The Museum at FIT is one of the best resources for design students here. There is almost always two exhibitions on view that can serve as inspiration for any personal or required projects. The exhibits can also be helpful for any student who is interested in learning more about fashion history.
Currently the upstairs exhibit is called Exposed: A History of Lingerie (on view until November 15). The main exhibit, which is located below the main floor, is titled Dance & Fashion (on view until January 3).
The exhibit starts its focus on the development of the “traditional” ballet outfit and continues through the Ballet Russes, modern and then contemporary dance.
The “Team Vicious” steppers featured in Rick Owen’s Spring 2014 runway show
In the main lobby, there are benches surrounding a television that plays videos of designers, costumers and choreographers collaborating on a loop. It is very interesting to see where the lines of modern design, stage costume and the athleticism of the dancers intersect.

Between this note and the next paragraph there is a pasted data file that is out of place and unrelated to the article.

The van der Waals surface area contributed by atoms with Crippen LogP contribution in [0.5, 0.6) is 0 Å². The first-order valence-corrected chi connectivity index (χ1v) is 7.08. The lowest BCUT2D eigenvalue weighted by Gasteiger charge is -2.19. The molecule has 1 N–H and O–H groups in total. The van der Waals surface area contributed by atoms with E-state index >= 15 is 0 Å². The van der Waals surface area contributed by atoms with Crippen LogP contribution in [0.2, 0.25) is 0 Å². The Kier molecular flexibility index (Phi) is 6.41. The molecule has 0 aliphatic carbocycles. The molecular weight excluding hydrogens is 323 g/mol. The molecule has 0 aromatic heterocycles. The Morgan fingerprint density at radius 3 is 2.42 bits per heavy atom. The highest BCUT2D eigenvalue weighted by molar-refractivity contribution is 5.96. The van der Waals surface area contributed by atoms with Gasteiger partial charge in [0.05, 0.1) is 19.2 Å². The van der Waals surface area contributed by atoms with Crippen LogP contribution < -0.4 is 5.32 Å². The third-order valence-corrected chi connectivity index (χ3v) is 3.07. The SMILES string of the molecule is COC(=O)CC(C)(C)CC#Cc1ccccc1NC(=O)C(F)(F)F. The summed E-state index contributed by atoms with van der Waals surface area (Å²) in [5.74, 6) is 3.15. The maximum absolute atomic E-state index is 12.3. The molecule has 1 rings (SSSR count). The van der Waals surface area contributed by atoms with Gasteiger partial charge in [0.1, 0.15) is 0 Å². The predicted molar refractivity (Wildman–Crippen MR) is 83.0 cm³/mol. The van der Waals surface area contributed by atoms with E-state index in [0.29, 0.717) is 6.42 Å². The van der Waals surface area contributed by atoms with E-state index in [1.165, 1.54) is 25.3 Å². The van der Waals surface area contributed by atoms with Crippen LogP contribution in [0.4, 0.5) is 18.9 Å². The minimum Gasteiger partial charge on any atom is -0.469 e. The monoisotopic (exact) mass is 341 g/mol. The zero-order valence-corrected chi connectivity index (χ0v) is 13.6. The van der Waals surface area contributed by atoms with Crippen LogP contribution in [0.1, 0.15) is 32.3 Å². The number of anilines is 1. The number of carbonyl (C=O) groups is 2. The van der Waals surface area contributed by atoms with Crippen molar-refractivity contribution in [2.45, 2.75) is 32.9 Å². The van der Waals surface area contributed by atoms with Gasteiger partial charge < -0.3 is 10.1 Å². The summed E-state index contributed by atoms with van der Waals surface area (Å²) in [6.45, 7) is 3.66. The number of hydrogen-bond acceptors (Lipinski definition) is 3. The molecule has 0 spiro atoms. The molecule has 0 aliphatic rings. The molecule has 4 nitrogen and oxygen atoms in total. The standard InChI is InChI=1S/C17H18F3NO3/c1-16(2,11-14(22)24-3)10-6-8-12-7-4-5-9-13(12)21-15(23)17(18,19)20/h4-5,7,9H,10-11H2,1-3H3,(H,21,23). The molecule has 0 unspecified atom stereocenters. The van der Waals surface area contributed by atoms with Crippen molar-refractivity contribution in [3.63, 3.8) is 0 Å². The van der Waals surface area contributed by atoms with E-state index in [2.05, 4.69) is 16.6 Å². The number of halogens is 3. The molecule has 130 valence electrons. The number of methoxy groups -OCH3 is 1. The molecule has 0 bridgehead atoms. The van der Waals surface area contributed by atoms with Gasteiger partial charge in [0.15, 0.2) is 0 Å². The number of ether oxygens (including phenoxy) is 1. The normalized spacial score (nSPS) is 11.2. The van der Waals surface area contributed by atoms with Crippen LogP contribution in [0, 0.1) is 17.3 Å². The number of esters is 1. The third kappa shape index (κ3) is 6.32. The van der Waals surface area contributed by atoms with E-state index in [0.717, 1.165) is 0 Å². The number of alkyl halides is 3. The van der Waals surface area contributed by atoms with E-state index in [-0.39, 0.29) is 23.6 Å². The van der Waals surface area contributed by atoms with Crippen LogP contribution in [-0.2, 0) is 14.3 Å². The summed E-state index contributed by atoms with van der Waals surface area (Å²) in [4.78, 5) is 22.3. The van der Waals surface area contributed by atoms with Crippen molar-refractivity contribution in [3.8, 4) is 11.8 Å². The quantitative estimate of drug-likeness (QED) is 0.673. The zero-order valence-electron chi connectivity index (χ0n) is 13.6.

Prabal Gurung’s design for the NYC Ballet (Fall of 2013) in the workshop. The finished garment is on display in the exhibit
The Museum at FIT also hosts two day symposiums every fall that bring together experts on the current exhibit. I personally love the symposiums, and although I sometimes have to miss some of the presentations because of classes, I try to stay for as many as possible. It is a completely free way to hear some of the most brilliant minds in fashion and cultural history.
A presentation during the “Ivy Style” symposium in 2012
Some other resources the Museum provides are online exhibitions and (some of) their extensive archive is available to outside researchers as well as graduate AND undergraduate students. I will talk about the research opportunities in a future post, but the online exhibitions are a very valuable resource as well. It is not quite the same as seeing the exhibit in person, but the museum provides the academic information and pictures of the key garments that were on display. It is very helpful if your inspiration for a project relates to a past exhibit.
Lastly, the Museum at FIT is a strong advocate for student work. While the main exhibition spaces are reserved for scholarly shows curated by professionals who work for the museum, there is a side gallery that almost exclusively features student work. Displays of faculty work rotate with the final projects of some of the graduating students. The Museum Studies graduate program also curates their exhibitions in this space.
The Museum is open to the public and completely FREE! So be sure to stop by if you are visiting campus or if you live in the area. It is located on the corner of 27th street and 7th Avenue.